- Had an organ transplant
- Have a family history of lymphoma
- Have been treated with radiation or chemotherapy drugs for cancer in the past
- Have an autoimmune disease
Signs of Lymphoma
One thing to note about lymphomas is that this type of cancer often creeps in quietly, without symptoms. And even when symptoms do show up, they don’t necessarily point directly to cancer.
In a previous interview, Dr. Elise Chong, a medical oncologist at Penn Medicine, explained that lymphoma symptoms could be difficult to detect.
“The symptoms of lymphoma, especially if you have a low-grade lymphoma, often are no symptoms,” Dr. Chong explained. “People say, but I feel completely fine, and that’s very normal.”
People with lymphoma do not always have symptoms, but common ones are:
- Swollen glands in your neck, armpit or groin
- Night sweats
- Unexplained weight loss
- Feeling tired
- Swelling in your stomach
No matter what, it’s important to communicate anything unusual happening to your body with your doctor. Even if you think there’s nothing to worry about, it’s good to rule out the possibility of more serious issues.
Advocating for Your Health
As we’ve seen in the case above, healthcare professionals do make mistakes. So, it’s always important to pay attention to the changes happening to your body, insist that medical professionals investigate those changes and think about getting second opinions.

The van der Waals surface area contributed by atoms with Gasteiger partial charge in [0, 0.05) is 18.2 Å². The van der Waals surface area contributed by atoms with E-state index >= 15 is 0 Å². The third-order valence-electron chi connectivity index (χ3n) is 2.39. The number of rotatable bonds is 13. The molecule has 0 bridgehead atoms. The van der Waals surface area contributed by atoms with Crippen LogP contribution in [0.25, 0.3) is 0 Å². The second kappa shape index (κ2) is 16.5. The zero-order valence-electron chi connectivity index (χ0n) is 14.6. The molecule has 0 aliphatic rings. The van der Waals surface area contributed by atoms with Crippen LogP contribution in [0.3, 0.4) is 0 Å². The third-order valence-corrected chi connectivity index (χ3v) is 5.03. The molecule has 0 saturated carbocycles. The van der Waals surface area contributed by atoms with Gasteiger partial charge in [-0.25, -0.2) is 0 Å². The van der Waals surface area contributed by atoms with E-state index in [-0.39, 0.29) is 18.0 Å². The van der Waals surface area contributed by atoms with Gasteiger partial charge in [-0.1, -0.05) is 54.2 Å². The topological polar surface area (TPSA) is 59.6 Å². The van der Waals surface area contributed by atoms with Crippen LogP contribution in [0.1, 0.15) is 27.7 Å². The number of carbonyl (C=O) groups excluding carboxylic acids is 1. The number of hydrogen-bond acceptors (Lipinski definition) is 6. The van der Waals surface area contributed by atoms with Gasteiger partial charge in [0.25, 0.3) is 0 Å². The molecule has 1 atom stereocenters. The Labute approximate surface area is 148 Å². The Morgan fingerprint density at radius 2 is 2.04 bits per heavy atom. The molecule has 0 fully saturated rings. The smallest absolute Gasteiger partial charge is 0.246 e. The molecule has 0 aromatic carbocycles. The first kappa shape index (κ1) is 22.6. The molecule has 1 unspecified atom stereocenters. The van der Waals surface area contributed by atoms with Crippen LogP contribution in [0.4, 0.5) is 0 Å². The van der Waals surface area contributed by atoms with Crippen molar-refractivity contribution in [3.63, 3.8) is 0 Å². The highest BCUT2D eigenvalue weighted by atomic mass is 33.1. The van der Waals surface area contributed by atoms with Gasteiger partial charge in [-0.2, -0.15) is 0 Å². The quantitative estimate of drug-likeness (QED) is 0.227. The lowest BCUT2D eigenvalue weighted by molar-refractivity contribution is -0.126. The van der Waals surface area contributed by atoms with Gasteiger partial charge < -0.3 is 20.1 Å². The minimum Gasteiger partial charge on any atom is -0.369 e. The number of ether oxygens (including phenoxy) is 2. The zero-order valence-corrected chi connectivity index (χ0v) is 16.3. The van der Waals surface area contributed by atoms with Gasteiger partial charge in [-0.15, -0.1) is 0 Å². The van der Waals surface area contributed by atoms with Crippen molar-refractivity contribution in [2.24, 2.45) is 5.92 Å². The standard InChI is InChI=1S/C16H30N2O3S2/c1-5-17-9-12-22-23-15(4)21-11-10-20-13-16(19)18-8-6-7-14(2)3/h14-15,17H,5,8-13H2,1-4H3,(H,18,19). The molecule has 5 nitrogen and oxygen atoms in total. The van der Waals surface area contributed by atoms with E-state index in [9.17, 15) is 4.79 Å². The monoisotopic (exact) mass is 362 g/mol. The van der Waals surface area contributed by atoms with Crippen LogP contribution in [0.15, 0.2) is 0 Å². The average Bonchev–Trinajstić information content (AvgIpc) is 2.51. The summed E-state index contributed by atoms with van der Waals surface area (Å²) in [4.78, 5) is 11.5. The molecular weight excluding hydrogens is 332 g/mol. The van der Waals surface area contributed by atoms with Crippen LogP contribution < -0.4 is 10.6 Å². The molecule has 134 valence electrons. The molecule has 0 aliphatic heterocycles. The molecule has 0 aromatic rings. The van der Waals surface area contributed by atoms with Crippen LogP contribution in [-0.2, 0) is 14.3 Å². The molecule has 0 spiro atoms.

You have every right to insist that your doctors investigate any possible signs of cancer, other avenues for treatment or the potential of a different diagnosis. And if you simply don’t know what’s causing a change to your body, you should still seek professional help. You never know when speaking up about a seemingly unimportant issue can lead to a very important diagnosis – cancer or otherwise.
“Every appointment you leave as a patient, there should be a plan for what the doc is going to do for you, and if that doesn’t work, what the next plan is,” Dr. Zuri Murrell, director of the Cedars-Sinai Colorectal Cancer Center, told SurvivorNet in a previous interview. “And I think that that’s totally fair. And me as a health professional – that’s what I do for all of my patients.”
In a previous interview with SurvivorNet, April Knowles explained how she became a breast cancer advocate after her doctor dismissed the lump in her breast as a side effect of her menstrual period. Unfortunately, that dismissal was a mistake. Knowles was diagnosed with metastatic breast cancer at age 39. She said the experience taught her the importance of listening to her body and speaking up when something doesn’t feel right.
“I wanted my doctor to like me,” she said. “I think women, especially young women, are really used to being dismissed by their doctors.”
Figuring out whether or not you actually have cancer based on possible symptoms is critical because early detection may help with treatment and outcomes. Seeking multiple opinions is one way to ensure you’re getting the care and attention you need.
Another thing to remember is that not all doctors are in agreement. Recommendations for further testing or treatment options can vary, and sometimes it’s essential to talk with multiple medical professionals.